The museum is divided into three floors.  The main floor features a chronological history of the Civil War with displays focusing on Southern involvement, Confederate generals, and the battles.  I was surprised at how captivating the displays that accompany these historical exhibits were.  Most include genuine items as varied as original confederate flags, clothes worn by many Generals, including Robert E. Lee and Stonewall Jackson, and a suit worn by President Jefferson Davies.  Many of General Lee’s personal artifacts are on display (boots, gloves, dishes and cutlery, bed, etc).   There are displays of weapons and war related items.  For example, Stonewall Jackson’s blood soaked handkerchief, used in an effort to stem the bleeding from his fatal wound, is on display.  A booklet features the track of a fatal bullet on its way thru the chest of the book’s bearer.  The museum displays a fascinating bit of history.

The Museum’s top floor focuses on life in the Confederate army when they weren’t fighting — which was most of the time.  To paraphrase, being a solider means days of boredom separated by hours of panicked fighting.  Drills, walking from town to town, cooking meals, chatting with friends, games, letters to family, etc. occupied most of the soldiers’ lives and are the focus of these displays.  The exhibits do a nice job in highlighting that these were just average men — farmers, draftsmen, hunters — now part of a Confederate army.   The basement featured rotating exhibits including art of the Civil War and displays on Virginia’s role in the Confederacy.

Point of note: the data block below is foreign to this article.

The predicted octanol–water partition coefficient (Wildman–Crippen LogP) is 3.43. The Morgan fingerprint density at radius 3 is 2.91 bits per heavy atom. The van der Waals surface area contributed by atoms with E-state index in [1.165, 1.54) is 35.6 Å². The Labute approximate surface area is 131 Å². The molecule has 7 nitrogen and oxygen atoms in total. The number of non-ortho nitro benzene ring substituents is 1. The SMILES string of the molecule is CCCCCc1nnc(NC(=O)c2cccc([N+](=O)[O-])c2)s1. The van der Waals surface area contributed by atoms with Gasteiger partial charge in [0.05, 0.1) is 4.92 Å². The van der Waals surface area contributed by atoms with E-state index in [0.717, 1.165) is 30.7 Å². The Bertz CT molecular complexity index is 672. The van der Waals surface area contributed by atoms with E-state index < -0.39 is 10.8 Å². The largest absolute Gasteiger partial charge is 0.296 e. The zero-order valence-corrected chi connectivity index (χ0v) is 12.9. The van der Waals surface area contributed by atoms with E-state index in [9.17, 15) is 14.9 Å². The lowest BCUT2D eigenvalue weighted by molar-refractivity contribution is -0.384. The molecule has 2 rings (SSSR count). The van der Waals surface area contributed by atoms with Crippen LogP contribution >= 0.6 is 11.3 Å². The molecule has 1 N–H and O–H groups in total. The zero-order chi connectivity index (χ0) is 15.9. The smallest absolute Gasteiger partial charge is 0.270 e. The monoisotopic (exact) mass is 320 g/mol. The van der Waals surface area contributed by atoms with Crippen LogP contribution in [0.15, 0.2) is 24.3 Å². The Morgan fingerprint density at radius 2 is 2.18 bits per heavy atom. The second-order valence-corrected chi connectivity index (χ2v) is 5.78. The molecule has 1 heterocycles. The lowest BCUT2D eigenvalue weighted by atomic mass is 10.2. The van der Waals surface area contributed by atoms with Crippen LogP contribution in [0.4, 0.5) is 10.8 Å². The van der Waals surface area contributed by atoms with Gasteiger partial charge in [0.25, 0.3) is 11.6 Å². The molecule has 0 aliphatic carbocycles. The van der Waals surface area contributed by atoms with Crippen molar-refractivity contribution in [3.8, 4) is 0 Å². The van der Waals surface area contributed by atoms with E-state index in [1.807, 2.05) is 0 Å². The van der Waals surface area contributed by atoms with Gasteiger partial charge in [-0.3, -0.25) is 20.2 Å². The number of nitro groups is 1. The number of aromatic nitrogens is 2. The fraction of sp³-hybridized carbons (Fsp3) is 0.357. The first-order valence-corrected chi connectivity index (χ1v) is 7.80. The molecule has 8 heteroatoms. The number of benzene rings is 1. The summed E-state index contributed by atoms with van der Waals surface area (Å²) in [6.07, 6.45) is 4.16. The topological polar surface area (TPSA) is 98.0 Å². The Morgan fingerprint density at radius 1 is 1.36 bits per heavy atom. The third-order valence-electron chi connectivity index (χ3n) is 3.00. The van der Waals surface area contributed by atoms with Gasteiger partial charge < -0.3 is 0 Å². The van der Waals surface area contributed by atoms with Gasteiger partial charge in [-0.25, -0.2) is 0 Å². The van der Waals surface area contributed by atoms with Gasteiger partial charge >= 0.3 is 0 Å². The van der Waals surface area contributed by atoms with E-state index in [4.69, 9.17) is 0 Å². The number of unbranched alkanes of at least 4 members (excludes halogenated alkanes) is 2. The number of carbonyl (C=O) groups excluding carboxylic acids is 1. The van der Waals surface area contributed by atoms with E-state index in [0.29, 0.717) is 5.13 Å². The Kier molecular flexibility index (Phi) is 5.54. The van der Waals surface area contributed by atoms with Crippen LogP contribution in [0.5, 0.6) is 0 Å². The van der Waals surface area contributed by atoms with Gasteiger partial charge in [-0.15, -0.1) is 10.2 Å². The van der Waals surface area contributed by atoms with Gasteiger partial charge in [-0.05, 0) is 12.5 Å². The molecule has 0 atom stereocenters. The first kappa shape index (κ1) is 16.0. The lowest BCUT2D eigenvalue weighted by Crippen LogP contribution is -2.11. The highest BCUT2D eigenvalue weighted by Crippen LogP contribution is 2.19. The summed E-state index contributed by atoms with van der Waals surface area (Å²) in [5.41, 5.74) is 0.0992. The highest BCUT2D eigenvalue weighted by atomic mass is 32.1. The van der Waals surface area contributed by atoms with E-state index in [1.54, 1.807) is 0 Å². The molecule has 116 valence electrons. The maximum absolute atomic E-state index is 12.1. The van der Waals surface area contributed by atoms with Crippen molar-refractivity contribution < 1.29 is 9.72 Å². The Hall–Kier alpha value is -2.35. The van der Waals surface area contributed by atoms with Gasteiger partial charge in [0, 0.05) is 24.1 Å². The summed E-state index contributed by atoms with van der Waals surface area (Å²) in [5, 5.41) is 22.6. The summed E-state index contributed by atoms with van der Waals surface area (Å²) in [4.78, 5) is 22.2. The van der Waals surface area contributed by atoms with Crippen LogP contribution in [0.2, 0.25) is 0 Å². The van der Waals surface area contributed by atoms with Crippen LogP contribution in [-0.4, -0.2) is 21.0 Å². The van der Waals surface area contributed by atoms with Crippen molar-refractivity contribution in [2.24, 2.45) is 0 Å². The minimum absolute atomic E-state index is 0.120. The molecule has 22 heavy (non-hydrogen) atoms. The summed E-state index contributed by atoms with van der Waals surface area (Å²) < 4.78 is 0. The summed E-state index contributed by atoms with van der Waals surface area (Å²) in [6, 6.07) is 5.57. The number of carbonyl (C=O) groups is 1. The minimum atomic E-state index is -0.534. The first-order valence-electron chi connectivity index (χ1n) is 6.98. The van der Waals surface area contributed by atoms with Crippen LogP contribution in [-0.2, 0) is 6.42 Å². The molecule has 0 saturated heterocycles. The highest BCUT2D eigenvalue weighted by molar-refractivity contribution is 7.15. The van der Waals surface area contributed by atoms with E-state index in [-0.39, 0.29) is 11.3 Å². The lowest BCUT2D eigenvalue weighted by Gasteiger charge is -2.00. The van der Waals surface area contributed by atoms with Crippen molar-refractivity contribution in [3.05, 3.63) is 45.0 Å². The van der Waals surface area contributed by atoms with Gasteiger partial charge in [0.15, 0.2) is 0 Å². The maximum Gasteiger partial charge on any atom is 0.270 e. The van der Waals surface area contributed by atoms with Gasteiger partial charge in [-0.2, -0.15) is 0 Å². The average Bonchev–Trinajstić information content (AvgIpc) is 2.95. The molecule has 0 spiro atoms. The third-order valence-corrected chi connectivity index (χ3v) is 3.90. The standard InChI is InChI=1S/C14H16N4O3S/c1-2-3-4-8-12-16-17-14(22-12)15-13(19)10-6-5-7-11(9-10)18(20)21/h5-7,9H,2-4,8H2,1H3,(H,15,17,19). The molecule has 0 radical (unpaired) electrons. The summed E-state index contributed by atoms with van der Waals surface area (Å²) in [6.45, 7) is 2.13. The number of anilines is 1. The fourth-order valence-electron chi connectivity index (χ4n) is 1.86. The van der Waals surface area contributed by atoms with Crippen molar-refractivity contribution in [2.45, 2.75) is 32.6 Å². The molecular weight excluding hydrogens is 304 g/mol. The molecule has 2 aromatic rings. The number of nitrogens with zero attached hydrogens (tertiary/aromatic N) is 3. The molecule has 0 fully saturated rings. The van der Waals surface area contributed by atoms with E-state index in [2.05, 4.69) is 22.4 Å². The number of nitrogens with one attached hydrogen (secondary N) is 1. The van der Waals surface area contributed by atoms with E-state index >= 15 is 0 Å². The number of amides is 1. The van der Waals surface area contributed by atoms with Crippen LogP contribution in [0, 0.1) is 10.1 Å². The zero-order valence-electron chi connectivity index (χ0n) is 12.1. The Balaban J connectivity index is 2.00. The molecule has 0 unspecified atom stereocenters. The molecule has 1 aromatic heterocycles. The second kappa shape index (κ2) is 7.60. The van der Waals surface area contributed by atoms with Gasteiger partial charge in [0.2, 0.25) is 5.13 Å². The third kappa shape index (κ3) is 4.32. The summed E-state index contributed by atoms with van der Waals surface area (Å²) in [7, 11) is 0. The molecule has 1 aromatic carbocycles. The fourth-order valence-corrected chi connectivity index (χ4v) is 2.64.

Postlude

These visits made me think about what would have happened in America if we had not had a Civil War?  What if President Lincoln had allowed the South to secede without a war?  Its hard to say, but I think it would have only been another 30-50 years and the South would have ended slavery by itself, as has every other civilized society in the past century or so.  We often forget that slavery was not a just an American institution but occurred world-wide in the 18th century — that people in virtually every country in the world owned slaves.  What was unique about slavery in America is that we fought a Civil War to end it.    Please understand that the concept of owning human beings is repugnant to me, but I think the south was fighting for more than their rights as owners of slaves.  I do think that they were fighting for THEIR way of life — and they lost.  I wonder what would have happened if they’d won????